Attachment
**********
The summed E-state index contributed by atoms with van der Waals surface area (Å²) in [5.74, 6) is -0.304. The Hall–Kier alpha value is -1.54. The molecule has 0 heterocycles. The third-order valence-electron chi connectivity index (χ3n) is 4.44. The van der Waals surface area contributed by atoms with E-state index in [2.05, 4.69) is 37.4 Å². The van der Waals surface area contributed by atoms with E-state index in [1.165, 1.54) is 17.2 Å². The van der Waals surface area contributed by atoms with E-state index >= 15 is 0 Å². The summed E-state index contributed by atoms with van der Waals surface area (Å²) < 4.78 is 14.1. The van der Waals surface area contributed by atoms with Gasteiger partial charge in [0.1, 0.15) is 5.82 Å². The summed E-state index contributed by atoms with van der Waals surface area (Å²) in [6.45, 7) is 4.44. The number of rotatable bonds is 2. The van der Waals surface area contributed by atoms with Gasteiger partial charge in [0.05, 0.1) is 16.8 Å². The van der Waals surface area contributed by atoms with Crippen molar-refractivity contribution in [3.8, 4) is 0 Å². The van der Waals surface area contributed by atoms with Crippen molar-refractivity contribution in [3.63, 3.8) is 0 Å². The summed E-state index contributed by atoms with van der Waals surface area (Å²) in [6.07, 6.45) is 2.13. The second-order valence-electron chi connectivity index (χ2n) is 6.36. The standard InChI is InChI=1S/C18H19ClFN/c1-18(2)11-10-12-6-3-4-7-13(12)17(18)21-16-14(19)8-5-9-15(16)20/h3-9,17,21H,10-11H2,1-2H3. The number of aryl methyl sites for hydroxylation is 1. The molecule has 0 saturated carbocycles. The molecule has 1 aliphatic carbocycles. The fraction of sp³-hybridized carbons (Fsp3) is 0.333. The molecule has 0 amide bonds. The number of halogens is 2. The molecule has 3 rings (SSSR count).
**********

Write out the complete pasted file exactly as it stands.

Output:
The summed E-state index contributed by atoms with van der Waals surface area (Å²) in [5.74, 6) is -0.304. The Hall–Kier alpha value is -1.54. The molecule has 0 heterocycles. The third-order valence-electron chi connectivity index (χ3n) is 4.44. The van der Waals surface area contributed by atoms with E-state index in [2.05, 4.69) is 37.4 Å². The van der Waals surface area contributed by atoms with E-state index in [1.165, 1.54) is 17.2 Å². The van der Waals surface area contributed by atoms with E-state index >= 15 is 0 Å². The summed E-state index contributed by atoms with van der Waals surface area (Å²) < 4.78 is 14.1. The van der Waals surface area contributed by atoms with Gasteiger partial charge in [0.1, 0.15) is 5.82 Å². The summed E-state index contributed by atoms with van der Waals surface area (Å²) in [6.45, 7) is 4.44. The number of rotatable bonds is 2. The van der Waals surface area contributed by atoms with Gasteiger partial charge in [0.05, 0.1) is 16.8 Å². The van der Waals surface area contributed by atoms with Crippen molar-refractivity contribution in [3.8, 4) is 0 Å². The van der Waals surface area contributed by atoms with Crippen molar-refractivity contribution in [3.63, 3.8) is 0 Å². The summed E-state index contributed by atoms with van der Waals surface area (Å²) in [6.07, 6.45) is 2.13. The second-order valence-electron chi connectivity index (χ2n) is 6.36. The standard InChI is InChI=1S/C18H19ClFN/c1-18(2)11-10-12-6-3-4-7-13(12)17(18)21-16-14(19)8-5-9-15(16)20/h3-9,17,21H,10-11H2,1-2H3. The number of aryl methyl sites for hydroxylation is 1. The molecule has 0 saturated carbocycles. The molecule has 1 aliphatic carbocycles. The fraction of sp³-hybridized carbons (Fsp3) is 0.333. The molecule has 0 amide bonds. The number of halogens is 2. The molecule has 3 rings (SSSR count).